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Forum Presentation on the ‘Protection of Underwater Cultural Heritage: Building up the 21st Century Maritime Silk Road’ at Xiamen University in November 2014, and the ‘International Conference on the Maritime World of East Asia in the 16-19th Century’ at City University of Hong Kong in July 2015.

Authored by Bill Jeffery PhD, Research Associate, Hong Kong Maritime Museum; Assistant Professor University of Guam.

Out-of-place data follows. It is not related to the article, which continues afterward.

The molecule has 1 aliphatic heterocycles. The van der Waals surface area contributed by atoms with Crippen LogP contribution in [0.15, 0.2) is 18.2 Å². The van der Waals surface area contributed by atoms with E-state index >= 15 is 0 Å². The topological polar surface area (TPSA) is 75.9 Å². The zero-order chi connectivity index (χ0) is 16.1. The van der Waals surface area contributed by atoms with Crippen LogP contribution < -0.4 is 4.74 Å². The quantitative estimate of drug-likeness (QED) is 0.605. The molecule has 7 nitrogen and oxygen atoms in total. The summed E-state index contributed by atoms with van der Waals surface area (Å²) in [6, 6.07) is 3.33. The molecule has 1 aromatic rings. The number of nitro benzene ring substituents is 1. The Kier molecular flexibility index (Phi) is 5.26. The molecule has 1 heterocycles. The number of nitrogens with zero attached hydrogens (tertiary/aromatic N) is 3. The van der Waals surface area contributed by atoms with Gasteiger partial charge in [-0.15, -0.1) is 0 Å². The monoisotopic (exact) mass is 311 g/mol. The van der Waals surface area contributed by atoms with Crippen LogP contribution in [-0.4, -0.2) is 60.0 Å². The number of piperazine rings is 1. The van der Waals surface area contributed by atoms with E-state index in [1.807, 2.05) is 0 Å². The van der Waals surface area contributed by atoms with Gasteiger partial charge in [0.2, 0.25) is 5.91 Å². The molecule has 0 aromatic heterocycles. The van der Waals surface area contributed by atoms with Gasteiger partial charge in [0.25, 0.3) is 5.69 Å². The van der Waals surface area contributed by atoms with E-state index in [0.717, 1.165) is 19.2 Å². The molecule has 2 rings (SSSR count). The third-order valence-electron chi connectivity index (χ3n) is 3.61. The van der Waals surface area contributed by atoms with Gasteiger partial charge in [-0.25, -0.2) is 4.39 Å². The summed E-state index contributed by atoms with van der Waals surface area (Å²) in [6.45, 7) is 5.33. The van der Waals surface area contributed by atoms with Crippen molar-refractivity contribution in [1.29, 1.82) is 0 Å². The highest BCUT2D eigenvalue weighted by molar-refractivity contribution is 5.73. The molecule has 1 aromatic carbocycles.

In Hong Kong, located adjacent to one of the departure ports for the ‘Maritime Silk Road’, the author has been working with some of Hong Kong’s 70,000 scuba divers, and the Hong Kong Maritime Museum to develop the first program in recording and documenting Hong Kong’s underwater cultural heritage. This has included conducting training programs and implementing projects such as the development of a site database, and survey and excavation projects. A recent discovery of a Song/Yuan Dynasty anchor stock, the earliest ship remains found in Hong Kong, has stimulated interest in furthering the program. In Tanzania, the author has been working with government officials to assist in the formation of the ‘Competent Authority’ as required in the UNESCO Convention on the Protection of Underwater Cultural Heritage 2001, and in the identification of benefits to Tanzania in ratifying this convention. Many Chinese ceramics were exported to Tanzania and collected by wealthy Swahili merchants from c. 11th Century in such places as the World Heritage listed port-city of Kilwa Kisiwani, where they are found today. From the 1950s, China and Tanzania have been forging new trade and development. More recently China has been embarking on a new ‘Maritime Silk Road’ to Tanzania and assisting in a number of projects, including the development of a port costing $10 billion at the historic port of Bagamoyo, and the establishment of a Chinese Cultural Centre. This presentation explores underwater cultural heritage initiatives in the context of the UNESCO Convention on the Protection of Underwater Cultural Heritage 2001 and thecontemporary ‘Maritime Silk Road’.